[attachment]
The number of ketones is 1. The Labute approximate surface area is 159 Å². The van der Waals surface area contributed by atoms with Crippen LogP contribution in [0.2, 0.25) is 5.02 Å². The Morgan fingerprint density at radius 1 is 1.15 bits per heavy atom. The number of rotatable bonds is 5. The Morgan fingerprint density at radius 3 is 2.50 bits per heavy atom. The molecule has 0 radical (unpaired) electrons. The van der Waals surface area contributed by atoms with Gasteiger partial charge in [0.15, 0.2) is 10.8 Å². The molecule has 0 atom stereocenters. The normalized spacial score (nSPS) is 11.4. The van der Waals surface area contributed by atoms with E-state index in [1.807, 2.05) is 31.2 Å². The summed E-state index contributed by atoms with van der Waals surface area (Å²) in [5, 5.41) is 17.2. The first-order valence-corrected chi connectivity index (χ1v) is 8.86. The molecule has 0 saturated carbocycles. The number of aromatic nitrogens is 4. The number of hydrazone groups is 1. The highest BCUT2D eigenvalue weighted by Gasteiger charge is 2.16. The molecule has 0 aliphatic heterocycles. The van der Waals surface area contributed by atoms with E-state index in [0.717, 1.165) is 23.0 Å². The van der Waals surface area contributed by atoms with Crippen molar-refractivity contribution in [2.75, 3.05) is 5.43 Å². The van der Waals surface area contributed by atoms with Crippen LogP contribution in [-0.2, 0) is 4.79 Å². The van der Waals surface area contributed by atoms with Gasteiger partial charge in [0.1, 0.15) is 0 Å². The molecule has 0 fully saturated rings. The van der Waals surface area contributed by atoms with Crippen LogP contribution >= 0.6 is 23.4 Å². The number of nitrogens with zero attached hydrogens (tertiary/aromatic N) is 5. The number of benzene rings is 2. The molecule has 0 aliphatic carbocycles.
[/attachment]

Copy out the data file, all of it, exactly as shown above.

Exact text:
The number of ketones is 1. The Labute approximate surface area is 159 Å². The van der Waals surface area contributed by atoms with Crippen LogP contribution in [0.2, 0.25) is 5.02 Å². The Morgan fingerprint density at radius 1 is 1.15 bits per heavy atom. The number of rotatable bonds is 5. The Morgan fingerprint density at radius 3 is 2.50 bits per heavy atom. The molecule has 0 radical (unpaired) electrons. The van der Waals surface area contributed by atoms with Gasteiger partial charge in [0.15, 0.2) is 10.8 Å². The molecule has 0 atom stereocenters. The normalized spacial score (nSPS) is 11.4. The van der Waals surface area contributed by atoms with E-state index in [1.807, 2.05) is 31.2 Å². The summed E-state index contributed by atoms with van der Waals surface area (Å²) in [5, 5.41) is 17.2. The first-order valence-corrected chi connectivity index (χ1v) is 8.86. The molecule has 0 saturated carbocycles. The number of aromatic nitrogens is 4. The number of hydrazone groups is 1. The highest BCUT2D eigenvalue weighted by Gasteiger charge is 2.16. The molecule has 0 aliphatic heterocycles. The van der Waals surface area contributed by atoms with E-state index in [0.717, 1.165) is 23.0 Å². The van der Waals surface area contributed by atoms with Crippen molar-refractivity contribution in [2.75, 3.05) is 5.43 Å². The van der Waals surface area contributed by atoms with Crippen LogP contribution in [-0.2, 0) is 4.79 Å². The van der Waals surface area contributed by atoms with Gasteiger partial charge in [0.1, 0.15) is 0 Å². The molecule has 0 fully saturated rings. The van der Waals surface area contributed by atoms with Crippen LogP contribution >= 0.6 is 23.4 Å². The number of nitrogens with zero attached hydrogens (tertiary/aromatic N) is 5. The number of benzene rings is 2. The molecule has 0 aliphatic carbocycles.